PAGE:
Governance covers a range of areas from the board of a company, to NGO’s and governments themselves. Investors are demanding companies to be more and more transparent in how they conduct their business and demonstrating the values they apply in their decisions. For example, the ability to use negative screening can help investors to identify those companies who pose significant risk to investors ESG considerations due to their unsatisfactory governance policies. These issues can range from not responding to environmental damage that they are contributing to or lacking gender and ethnic diversity, both within the company and on the board. Look at the damage Volkswagen did to themselves when it became clear that they had sought to cheat on emissions tests. Investors voted with their feet and the company lost €14 billion in market value.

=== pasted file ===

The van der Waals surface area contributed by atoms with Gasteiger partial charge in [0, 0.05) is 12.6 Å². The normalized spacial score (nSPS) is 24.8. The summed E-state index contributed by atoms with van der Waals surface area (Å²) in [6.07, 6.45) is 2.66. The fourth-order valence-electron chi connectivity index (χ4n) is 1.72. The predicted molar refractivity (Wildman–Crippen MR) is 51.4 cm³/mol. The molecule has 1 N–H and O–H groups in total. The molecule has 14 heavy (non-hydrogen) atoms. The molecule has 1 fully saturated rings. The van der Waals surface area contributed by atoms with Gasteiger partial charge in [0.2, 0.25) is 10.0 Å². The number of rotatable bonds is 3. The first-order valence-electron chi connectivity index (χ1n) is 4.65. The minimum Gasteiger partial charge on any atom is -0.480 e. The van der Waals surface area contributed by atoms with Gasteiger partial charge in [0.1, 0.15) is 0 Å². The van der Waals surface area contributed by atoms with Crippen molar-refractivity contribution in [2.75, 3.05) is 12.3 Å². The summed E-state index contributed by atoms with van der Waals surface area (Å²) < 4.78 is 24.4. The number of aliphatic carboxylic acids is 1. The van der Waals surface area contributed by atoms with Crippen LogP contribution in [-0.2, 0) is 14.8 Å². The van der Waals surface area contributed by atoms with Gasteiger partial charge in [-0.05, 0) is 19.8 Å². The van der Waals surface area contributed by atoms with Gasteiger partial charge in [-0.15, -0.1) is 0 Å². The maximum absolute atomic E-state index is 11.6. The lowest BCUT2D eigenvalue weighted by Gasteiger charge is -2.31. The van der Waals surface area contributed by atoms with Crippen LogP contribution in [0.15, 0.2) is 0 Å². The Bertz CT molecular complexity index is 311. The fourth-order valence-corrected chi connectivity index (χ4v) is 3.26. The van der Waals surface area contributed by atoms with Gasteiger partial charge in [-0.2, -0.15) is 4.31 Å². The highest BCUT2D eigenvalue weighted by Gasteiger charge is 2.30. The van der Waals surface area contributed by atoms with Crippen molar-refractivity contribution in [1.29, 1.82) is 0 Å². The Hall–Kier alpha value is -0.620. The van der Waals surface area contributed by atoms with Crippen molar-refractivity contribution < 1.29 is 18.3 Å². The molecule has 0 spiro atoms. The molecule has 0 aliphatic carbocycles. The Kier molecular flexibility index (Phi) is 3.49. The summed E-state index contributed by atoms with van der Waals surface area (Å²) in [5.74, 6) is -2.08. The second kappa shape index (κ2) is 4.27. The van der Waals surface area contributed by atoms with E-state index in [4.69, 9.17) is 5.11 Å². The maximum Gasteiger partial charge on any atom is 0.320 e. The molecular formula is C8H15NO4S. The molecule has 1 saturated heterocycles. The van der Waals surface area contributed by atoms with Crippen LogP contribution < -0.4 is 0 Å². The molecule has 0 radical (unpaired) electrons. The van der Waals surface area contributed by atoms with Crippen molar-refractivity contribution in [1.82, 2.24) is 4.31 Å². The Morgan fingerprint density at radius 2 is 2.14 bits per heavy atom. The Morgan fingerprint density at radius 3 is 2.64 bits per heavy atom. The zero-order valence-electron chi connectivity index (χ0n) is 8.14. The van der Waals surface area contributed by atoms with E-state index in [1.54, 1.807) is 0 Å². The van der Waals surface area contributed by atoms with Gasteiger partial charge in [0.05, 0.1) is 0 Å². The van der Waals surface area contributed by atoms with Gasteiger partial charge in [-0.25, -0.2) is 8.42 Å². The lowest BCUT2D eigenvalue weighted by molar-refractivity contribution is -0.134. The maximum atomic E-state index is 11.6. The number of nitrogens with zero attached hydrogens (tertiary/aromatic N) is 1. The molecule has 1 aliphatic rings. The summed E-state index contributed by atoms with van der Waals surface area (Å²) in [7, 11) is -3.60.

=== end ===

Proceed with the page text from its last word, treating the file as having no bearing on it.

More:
The past few years have seen a big push to improve gender diversity and equality within institutions. Individuals are increasingly vocal about working for businesses and buying products that reflect their diversity and inclusiveness. This is going to be vital for employers in attracting employees. A recent study found that 90% of Generation Z strongly supports the Black Lives Matter movement and that those companies and institutions that do not clearly discuss and implement anti-racism policies risk losing this generation as current or future customers or employees. Further, recent research from Morgan Stanley demonstrated that a better balance of men and women in the workplace can deliver returns with less volatility, making gender diversity not only a more positive work environment but also profitable for companies and investors. However, adopting policies that include anti-racism efforts and green initiatives, shouldn’t be a quick fix and tick box exercise – Millennials and Gen Z will see through PR and marketing stunts and any “greenwashing”. The steps put forward must be both profound and multifaceted so that we can trust in companies that they will keep these changes in place and seek to constantly improve them.